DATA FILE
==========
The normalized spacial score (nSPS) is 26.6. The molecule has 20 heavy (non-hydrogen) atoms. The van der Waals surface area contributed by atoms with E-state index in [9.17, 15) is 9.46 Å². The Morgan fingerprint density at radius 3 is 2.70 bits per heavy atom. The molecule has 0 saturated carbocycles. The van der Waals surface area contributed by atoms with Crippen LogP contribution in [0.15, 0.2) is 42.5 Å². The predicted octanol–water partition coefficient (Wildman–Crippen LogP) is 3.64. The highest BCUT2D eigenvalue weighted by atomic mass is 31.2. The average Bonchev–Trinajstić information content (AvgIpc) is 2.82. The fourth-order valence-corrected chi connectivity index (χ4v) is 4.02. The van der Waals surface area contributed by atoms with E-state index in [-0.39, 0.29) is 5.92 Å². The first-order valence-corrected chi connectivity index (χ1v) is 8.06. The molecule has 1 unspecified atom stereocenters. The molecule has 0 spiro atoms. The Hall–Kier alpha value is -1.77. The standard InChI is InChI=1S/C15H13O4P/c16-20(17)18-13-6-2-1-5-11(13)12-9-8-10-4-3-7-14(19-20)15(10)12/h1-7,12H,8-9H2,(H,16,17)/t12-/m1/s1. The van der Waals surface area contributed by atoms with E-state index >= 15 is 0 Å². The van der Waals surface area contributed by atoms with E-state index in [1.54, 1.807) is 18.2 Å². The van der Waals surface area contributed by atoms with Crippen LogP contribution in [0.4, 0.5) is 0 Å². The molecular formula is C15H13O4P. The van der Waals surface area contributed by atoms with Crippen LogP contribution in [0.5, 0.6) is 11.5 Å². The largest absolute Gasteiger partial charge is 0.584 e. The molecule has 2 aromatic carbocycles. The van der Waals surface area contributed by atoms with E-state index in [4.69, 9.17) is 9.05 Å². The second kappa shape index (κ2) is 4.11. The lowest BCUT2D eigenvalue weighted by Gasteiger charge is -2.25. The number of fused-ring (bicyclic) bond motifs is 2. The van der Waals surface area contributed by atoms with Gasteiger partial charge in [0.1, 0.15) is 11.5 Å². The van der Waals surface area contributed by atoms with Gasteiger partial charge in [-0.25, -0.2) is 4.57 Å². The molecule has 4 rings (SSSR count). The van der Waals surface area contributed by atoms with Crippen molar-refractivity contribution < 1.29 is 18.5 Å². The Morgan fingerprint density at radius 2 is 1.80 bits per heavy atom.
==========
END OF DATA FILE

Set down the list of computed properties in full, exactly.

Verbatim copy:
The normalized spacial score (nSPS) is 26.6. The molecule has 20 heavy (non-hydrogen) atoms. The van der Waals surface area contributed by atoms with E-state index in [9.17, 15) is 9.46 Å². The Morgan fingerprint density at radius 3 is 2.70 bits per heavy atom. The molecule has 0 saturated carbocycles. The van der Waals surface area contributed by atoms with Crippen LogP contribution in [0.15, 0.2) is 42.5 Å². The predicted octanol–water partition coefficient (Wildman–Crippen LogP) is 3.64. The highest BCUT2D eigenvalue weighted by atomic mass is 31.2. The average Bonchev–Trinajstić information content (AvgIpc) is 2.82. The fourth-order valence-corrected chi connectivity index (χ4v) is 4.02. The van der Waals surface area contributed by atoms with E-state index in [-0.39, 0.29) is 5.92 Å². The first-order valence-corrected chi connectivity index (χ1v) is 8.06. The molecule has 1 unspecified atom stereocenters. The molecule has 0 spiro atoms. The Hall–Kier alpha value is -1.77. The standard InChI is InChI=1S/C15H13O4P/c16-20(17)18-13-6-2-1-5-11(13)12-9-8-10-4-3-7-14(19-20)15(10)12/h1-7,12H,8-9H2,(H,16,17)/t12-/m1/s1. The van der Waals surface area contributed by atoms with E-state index >= 15 is 0 Å². The van der Waals surface area contributed by atoms with E-state index in [1.54, 1.807) is 18.2 Å². The van der Waals surface area contributed by atoms with Crippen LogP contribution in [0.4, 0.5) is 0 Å². The molecular formula is C15H13O4P. The van der Waals surface area contributed by atoms with Crippen LogP contribution in [0.5, 0.6) is 11.5 Å². The largest absolute Gasteiger partial charge is 0.584 e. The molecule has 2 aromatic carbocycles. The van der Waals surface area contributed by atoms with E-state index in [4.69, 9.17) is 9.05 Å². The second kappa shape index (κ2) is 4.11. The lowest BCUT2D eigenvalue weighted by Gasteiger charge is -2.25. The number of fused-ring (bicyclic) bond motifs is 2. The van der Waals surface area contributed by atoms with Gasteiger partial charge in [0.1, 0.15) is 11.5 Å². The van der Waals surface area contributed by atoms with Gasteiger partial charge in [-0.25, -0.2) is 4.57 Å². The molecule has 4 rings (SSSR count). The van der Waals surface area contributed by atoms with Crippen molar-refractivity contribution < 1.29 is 18.5 Å². The Morgan fingerprint density at radius 2 is 1.80 bits per heavy atom.